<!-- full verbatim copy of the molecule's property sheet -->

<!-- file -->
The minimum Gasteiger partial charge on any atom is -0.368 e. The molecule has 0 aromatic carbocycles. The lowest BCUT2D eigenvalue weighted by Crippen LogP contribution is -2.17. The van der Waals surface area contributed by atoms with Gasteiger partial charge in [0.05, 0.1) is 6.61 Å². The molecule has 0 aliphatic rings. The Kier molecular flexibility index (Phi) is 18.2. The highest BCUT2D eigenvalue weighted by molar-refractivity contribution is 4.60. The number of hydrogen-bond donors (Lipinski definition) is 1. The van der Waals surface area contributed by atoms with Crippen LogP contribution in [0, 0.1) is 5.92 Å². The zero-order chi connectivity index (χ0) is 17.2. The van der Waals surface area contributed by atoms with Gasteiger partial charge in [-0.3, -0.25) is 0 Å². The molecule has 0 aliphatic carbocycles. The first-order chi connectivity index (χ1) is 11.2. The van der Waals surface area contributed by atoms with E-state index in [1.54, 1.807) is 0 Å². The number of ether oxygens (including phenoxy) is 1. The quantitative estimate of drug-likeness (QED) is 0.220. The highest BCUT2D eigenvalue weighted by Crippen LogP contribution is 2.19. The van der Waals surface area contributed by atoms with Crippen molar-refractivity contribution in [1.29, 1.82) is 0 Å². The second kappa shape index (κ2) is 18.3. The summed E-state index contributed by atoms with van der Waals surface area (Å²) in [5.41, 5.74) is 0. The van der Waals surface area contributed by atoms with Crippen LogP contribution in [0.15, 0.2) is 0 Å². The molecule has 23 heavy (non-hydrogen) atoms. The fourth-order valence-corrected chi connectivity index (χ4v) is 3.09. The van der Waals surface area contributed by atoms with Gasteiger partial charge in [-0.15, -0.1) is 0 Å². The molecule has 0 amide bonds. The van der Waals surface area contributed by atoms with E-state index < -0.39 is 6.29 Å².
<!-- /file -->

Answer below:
The minimum Gasteiger partial charge on any atom is -0.368 e. The molecule has 0 aromatic carbocycles. The lowest BCUT2D eigenvalue weighted by Crippen LogP contribution is -2.17. The van der Waals surface area contributed by atoms with Gasteiger partial charge in [0.05, 0.1) is 6.61 Å². The molecule has 0 aliphatic rings. The Kier molecular flexibility index (Phi) is 18.2. The highest BCUT2D eigenvalue weighted by molar-refractivity contribution is 4.60. The number of hydrogen-bond donors (Lipinski definition) is 1. The van der Waals surface area contributed by atoms with Crippen LogP contribution in [0, 0.1) is 5.92 Å². The zero-order chi connectivity index (χ0) is 17.2. The van der Waals surface area contributed by atoms with Gasteiger partial charge in [-0.3, -0.25) is 0 Å². The molecule has 0 aliphatic carbocycles. The first-order chi connectivity index (χ1) is 11.2. The van der Waals surface area contributed by atoms with E-state index in [1.54, 1.807) is 0 Å². The number of ether oxygens (including phenoxy) is 1. The quantitative estimate of drug-likeness (QED) is 0.220. The highest BCUT2D eigenvalue weighted by Crippen LogP contribution is 2.19. The van der Waals surface area contributed by atoms with Crippen molar-refractivity contribution in [1.29, 1.82) is 0 Å². The second kappa shape index (κ2) is 18.3. The summed E-state index contributed by atoms with van der Waals surface area (Å²) in [5.41, 5.74) is 0. The van der Waals surface area contributed by atoms with Crippen LogP contribution in [0.15, 0.2) is 0 Å². The molecule has 23 heavy (non-hydrogen) atoms. The fourth-order valence-corrected chi connectivity index (χ4v) is 3.09. The van der Waals surface area contributed by atoms with Gasteiger partial charge in [-0.15, -0.1) is 0 Å². The molecule has 0 amide bonds. The van der Waals surface area contributed by atoms with E-state index < -0.39 is 6.29 Å².